Many Agents Assert They Need To Be Armed When Tracking Down Repeat Parole Violators
By Gilman Halsted
Current law bars parole agents from carrying guns, but many agents say they need to carry firearms for protection when they have to track down violent parole violators. The new proposal, introduced by Assembly Republicans last month, would allow agents to carry their own personal guns while on the job and use bullets supplied by the Department of Corrections.
Parole agent Paul Reiff said agents need more than the pepper spray, handcuffs and ballistic vest the DOC provides them.
“If a situation were to really go bad, we do not currently have the same right that a Wisconsin citizen has to protect themselves,” said Reiff.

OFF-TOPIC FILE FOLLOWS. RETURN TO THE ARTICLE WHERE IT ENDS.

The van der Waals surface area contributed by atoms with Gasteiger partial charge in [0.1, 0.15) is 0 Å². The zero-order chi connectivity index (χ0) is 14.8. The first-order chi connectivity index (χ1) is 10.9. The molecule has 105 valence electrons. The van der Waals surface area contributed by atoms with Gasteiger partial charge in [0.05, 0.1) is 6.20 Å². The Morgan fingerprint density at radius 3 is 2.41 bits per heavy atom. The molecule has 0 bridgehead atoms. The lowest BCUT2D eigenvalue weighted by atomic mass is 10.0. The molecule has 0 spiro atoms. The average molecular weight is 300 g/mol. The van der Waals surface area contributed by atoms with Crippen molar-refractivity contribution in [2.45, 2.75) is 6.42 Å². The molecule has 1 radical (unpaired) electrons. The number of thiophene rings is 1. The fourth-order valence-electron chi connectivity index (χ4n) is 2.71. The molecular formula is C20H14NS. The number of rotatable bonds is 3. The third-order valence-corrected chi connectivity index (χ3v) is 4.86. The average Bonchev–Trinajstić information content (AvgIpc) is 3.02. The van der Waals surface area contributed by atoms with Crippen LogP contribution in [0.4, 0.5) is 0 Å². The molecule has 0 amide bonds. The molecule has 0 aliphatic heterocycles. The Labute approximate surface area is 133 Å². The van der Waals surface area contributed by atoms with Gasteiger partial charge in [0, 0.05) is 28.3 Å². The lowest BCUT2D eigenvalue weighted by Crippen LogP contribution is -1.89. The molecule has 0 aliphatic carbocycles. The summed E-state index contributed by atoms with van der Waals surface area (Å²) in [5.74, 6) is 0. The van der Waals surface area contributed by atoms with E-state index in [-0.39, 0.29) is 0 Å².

But Rep. Evan Goyke, D-Milwaukee, said it makes more sense for parole agents to depend on local police when arresting parolees.
“We have in place in every community an agency that is empowered, trained and paid to do exactly this, which is to apprehend criminals,” he said. “We don’t need to create a second agency.”
Goyke raised questions about whether a parole agent or the DOC would be liable if an agent kills or injures a parolee while on duty. It’s also unclear whether the state’s new law requiring an independent investigation of all police-involved shootings would also apply to an agent who shoots a parole violator.
The DOC testified at a hearing on the bill, although it declined to support or oppose it. The spokesperson for the Department told legislators the department’s top priority was to help parolees reintegrate into society. Denise
Symdon said agents are trained in how to de-escalate violent confrontations that may occur when agents are sent to arrest parolees who violate the rules.
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